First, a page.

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US expat casts ballot from Vienna, wonders if anyone got it

On the internet, no one knows if you're a voter

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This story was updated to correct the location US expatriate Joanna Bryson voted from.

By now, you've most likely heard of Democrats Abroad, the organization that for the first time in history is allowing US citizens to use the internet to cast ballots in a presidential primary.

It acts almost as a 51st state that allows US citizens living abroad to have a say in who wins the Democratic nomination. And with 22 Democratic delegates in tow, it wields roughly as much power as North Dakota or Vermont.

Joanna Bryson, an American citizen living in the UK, used the system to cast her ballot on Tuesday during a jaunt to Vienna. The experience has left the computer science lecturer at the University of Bath questioning how anyone could possibly verify its accuracy, should it ever come to that.

Upon casting her ballot, Bryson says she got a message encouraging her to print out a receipt of her vote. That's a common enough technique in elections that's designed to aid poll workers in the event of an audit. What was unusual in this case is that the receipt contained only one piece of information: the candidate she voted for. There was no bar code, serial number or other mark to distinguish her receipt from thousands of others that might be printed out by other American expatriates.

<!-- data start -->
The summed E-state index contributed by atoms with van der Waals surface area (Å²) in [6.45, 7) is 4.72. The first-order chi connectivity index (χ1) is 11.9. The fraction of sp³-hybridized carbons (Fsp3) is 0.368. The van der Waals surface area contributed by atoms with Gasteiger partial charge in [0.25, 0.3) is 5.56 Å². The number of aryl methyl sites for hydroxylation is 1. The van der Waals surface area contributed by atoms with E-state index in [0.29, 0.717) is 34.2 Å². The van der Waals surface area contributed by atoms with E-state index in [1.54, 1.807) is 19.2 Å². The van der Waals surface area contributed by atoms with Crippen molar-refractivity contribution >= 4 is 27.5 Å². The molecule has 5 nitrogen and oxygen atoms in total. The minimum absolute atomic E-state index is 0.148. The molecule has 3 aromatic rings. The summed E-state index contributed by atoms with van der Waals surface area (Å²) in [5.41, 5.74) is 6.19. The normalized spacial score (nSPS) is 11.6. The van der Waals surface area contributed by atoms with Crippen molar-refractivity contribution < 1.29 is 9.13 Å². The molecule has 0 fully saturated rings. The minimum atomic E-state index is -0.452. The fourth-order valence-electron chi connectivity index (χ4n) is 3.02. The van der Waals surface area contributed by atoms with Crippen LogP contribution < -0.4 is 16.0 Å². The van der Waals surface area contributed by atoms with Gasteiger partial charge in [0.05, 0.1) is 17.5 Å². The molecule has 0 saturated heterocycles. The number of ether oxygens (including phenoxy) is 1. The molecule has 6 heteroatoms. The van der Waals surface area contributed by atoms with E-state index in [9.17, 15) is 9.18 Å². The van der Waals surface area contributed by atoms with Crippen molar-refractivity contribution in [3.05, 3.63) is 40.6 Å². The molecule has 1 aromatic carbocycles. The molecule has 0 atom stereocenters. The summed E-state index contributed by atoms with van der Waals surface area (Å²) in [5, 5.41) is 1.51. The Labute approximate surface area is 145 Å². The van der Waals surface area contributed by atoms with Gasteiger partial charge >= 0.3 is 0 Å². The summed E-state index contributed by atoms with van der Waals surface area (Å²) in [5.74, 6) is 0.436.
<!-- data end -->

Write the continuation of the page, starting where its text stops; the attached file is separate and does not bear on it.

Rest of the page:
Typically, receipts contain additional information that provides a unique identifier while still preserving a voter's anonymity. In the event fraud is suspected, auditors check a small sample of the receipts against the recorded results and look for irregularities. It's unclear what the benefit is of a receipt that records nothing other than the chosen candidate.

"Either they're incompetent or it's an empty gesture," Bryson says.

Lori Steele, the chief executive of the company that designed the voting system for Democrats Abroad said it was designed to ensure secrecy. But she didn't exactly argue with us when we said the receipts would be of zero value in helping someone audit the results.

"Some customers demand paper as a comfort for their voters, and thats what we provided" Democrats Abroad, said Steele, whose company is called Everyone Counts.

Steele went on to say that the software used to tally the votes has been audited by academics and accounting firms. We have no doubt that's the case, but that's only one step. For elections to have merit, there also need to be mechanisms in place to audit the results themselves. If Democrats Abroad has one, the organization is keeping it a secret.

Of course, El Reg isn't the first to point out the risks that come from allowing voters to cast ballots over the net. In a piece posted Monday headlined The Democratic Party's Dangerous Experiment, computer scientists David Dill and Barbara Simons argue the voting process has sidestepped almost all the usual regulations placed on voting technology. There is simply not enough known about the process to deem it trustworthy, they say.

Now here comes the kicker to this story, and the reason people like Bryson remain skeptical of using computers to record votes: when she pushed the print button, she got a blank piece of paper. ®

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